- Along with this: the interior/two-point defense is…strangely average? Kentucky ranks 74th in season-long 2PT% allowed, which would be very good for many programs but is the third-worst rate of the Calipari era. Over the last 10, opponents are converting 49.2% of twos, which ranks 148th-best.
- The key is still that they never foul. Among the seven-man rotation, no player has averaged more than 3.4 fouls per 40 over the last month, and Tshiebwe sits at an astounding 2.4. Tennessee got him in foul trouble on home court, but a neutral court feels like tough sledding.
- None of the individual Kentucky defenders grade out as obviously bad, but Brooks has the worst Synergy metrics and on/off splits via Hoop-Explorer. His main matchup: Josiah-Jordan James.
How Tennessee matches up
Two consistencies have happened in Tennessee’s two battles with Kentucky:
- Tennessee has gotten a surprising amount of open catch-and-shoot threes via drive-and-kick actions;
- Tennessee has used off-ball screens to create quality ball movement, which has led to a surprising amount of easy points at the rim.
Considering it’s held true for two, the first should probably work for three. Kentucky’s roster construction lends itself to quality perimeter defense for most opponents, but something about the off-ball motion of Tennessee’s offense has given them a higher shot quality than most. I don’t know that I could fully explain it, but part of this is just that Tennessee’s frontcourt sets a ton of perimeter screens, and Kentucky’s frontcourt (AKA, Tshiebwe) are not often willing to leave the paint. This is how you create sink-and-shoot scenarios as such:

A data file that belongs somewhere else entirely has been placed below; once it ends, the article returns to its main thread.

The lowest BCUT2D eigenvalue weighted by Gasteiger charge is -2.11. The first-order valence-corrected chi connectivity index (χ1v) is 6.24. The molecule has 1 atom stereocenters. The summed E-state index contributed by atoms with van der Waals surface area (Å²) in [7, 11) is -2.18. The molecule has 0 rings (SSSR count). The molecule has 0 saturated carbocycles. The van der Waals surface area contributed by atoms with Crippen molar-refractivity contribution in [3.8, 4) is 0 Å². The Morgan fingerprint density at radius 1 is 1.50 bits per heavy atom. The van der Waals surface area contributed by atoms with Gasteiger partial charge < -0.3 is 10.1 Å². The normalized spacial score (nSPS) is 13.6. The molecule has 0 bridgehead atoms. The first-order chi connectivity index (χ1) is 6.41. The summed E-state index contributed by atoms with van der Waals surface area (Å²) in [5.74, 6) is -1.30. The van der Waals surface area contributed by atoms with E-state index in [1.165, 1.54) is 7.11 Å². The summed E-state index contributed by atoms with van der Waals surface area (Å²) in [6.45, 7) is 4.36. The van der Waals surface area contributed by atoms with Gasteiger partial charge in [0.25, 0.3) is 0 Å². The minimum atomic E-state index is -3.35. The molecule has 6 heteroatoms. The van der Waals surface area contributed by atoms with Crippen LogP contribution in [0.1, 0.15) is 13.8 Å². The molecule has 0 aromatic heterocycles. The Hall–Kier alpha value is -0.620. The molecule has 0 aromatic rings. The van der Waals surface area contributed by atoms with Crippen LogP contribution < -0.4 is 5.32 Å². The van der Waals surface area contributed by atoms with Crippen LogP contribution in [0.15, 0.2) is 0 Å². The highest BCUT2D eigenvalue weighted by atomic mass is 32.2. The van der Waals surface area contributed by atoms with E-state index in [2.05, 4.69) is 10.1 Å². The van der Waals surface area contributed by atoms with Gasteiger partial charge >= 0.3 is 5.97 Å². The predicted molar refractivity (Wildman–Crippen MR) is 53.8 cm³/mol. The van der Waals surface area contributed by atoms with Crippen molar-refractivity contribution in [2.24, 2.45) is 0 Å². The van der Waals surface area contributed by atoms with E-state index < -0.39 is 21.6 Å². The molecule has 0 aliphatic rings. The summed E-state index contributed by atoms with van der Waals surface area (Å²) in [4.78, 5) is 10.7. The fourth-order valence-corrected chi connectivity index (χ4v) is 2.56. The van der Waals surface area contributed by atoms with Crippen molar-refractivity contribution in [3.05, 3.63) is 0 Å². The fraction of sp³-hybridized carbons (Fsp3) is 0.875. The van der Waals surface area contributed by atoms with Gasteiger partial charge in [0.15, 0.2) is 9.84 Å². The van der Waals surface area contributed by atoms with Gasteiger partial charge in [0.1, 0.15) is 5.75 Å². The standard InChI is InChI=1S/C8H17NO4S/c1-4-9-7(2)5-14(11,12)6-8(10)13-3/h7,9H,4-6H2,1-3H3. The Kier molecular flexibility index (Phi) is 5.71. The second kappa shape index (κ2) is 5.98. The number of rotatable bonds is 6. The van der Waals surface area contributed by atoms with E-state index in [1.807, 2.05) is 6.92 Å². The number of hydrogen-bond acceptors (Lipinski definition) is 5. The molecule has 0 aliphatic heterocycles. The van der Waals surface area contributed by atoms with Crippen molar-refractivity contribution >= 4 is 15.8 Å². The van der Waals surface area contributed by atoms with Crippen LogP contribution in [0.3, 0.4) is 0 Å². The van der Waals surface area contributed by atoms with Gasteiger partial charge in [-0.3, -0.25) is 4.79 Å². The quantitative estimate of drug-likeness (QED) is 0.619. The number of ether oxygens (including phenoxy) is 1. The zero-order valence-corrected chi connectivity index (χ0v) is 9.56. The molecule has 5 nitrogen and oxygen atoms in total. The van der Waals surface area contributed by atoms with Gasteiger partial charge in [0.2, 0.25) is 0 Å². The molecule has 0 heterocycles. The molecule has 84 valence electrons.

If Kentucky continues to struggle to cover the perimeter against Tennessee specifically, I remain confident that Tennessee can find a points advantage outside of the paint. They’ve outscored Kentucky by nine on threes through two games, which is pretty important for a game projected to be very close.
The other part of this is utilizing some of Tshiebwe’s defensive limitations. As amazing a shot-blocker and rebounder as he is, you can still pull him away from the paint if you pull your frontcourt pairing out of the paint. Tennessee has consistently done this since Nkamhoua went out, which is nice, because I think most people had grown tired of Tennessee’s post-up addiction. They’ll still do it some, but it won’t be that often. This is useful because if you draw Tshiebwe out, that leaves a gap down low that basically no other UK rotation member can replace. Cutting to the basket at this time is how you generate points consistently.
The Kentucky defense is the significantly lesser unit of the two. Can it still choke out an opponent? Of course, because they’re crazy talented. But their struggle in putting away teams with defense as of late is of serious interest. You’ve gotta be able to do that to make the Final Four. I know Tennessee can. What about Kentucky?